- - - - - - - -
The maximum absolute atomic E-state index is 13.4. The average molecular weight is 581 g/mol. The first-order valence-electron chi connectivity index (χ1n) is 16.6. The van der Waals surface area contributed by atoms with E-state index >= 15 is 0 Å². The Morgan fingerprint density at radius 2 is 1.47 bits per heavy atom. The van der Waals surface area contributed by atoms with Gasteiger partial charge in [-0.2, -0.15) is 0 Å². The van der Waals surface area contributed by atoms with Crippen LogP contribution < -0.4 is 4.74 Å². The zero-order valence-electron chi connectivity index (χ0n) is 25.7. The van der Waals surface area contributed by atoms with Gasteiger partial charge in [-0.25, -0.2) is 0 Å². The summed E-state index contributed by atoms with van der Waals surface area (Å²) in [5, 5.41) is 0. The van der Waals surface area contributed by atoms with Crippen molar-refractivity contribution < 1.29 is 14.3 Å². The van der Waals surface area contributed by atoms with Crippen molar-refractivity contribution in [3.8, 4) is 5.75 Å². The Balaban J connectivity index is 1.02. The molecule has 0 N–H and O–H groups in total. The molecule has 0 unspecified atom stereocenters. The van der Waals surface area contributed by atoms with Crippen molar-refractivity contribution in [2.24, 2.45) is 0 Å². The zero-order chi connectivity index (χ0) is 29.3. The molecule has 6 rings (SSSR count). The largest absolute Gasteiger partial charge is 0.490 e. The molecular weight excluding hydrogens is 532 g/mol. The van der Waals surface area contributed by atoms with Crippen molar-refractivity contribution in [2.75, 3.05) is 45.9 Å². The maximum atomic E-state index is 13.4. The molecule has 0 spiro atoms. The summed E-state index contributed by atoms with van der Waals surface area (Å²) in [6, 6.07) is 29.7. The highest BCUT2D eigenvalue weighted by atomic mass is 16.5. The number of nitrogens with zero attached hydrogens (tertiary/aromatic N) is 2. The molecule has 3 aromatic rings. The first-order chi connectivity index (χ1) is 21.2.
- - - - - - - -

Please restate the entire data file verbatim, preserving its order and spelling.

The maximum absolute atomic E-state index is 13.4. The average molecular weight is 581 g/mol. The first-order valence-electron chi connectivity index (χ1n) is 16.6. The van der Waals surface area contributed by atoms with E-state index >= 15 is 0 Å². The Morgan fingerprint density at radius 2 is 1.47 bits per heavy atom. The van der Waals surface area contributed by atoms with Gasteiger partial charge in [-0.2, -0.15) is 0 Å². The van der Waals surface area contributed by atoms with Crippen LogP contribution < -0.4 is 4.74 Å². The zero-order valence-electron chi connectivity index (χ0n) is 25.7. The van der Waals surface area contributed by atoms with Gasteiger partial charge in [-0.25, -0.2) is 0 Å². The summed E-state index contributed by atoms with van der Waals surface area (Å²) in [5, 5.41) is 0. The van der Waals surface area contributed by atoms with Crippen molar-refractivity contribution < 1.29 is 14.3 Å². The van der Waals surface area contributed by atoms with Crippen molar-refractivity contribution in [3.8, 4) is 5.75 Å². The Balaban J connectivity index is 1.02. The molecule has 0 N–H and O–H groups in total. The molecule has 0 unspecified atom stereocenters. The van der Waals surface area contributed by atoms with Crippen molar-refractivity contribution in [2.24, 2.45) is 0 Å². The zero-order chi connectivity index (χ0) is 29.3. The molecule has 6 rings (SSSR count). The largest absolute Gasteiger partial charge is 0.490 e. The molecular weight excluding hydrogens is 532 g/mol. The van der Waals surface area contributed by atoms with Crippen molar-refractivity contribution in [2.75, 3.05) is 45.9 Å². The maximum atomic E-state index is 13.4. The molecule has 0 spiro atoms. The summed E-state index contributed by atoms with van der Waals surface area (Å²) in [6, 6.07) is 29.7. The highest BCUT2D eigenvalue weighted by atomic mass is 16.5. The number of nitrogens with zero attached hydrogens (tertiary/aromatic N) is 2. The molecule has 3 aromatic rings. The first-order chi connectivity index (χ1) is 21.2.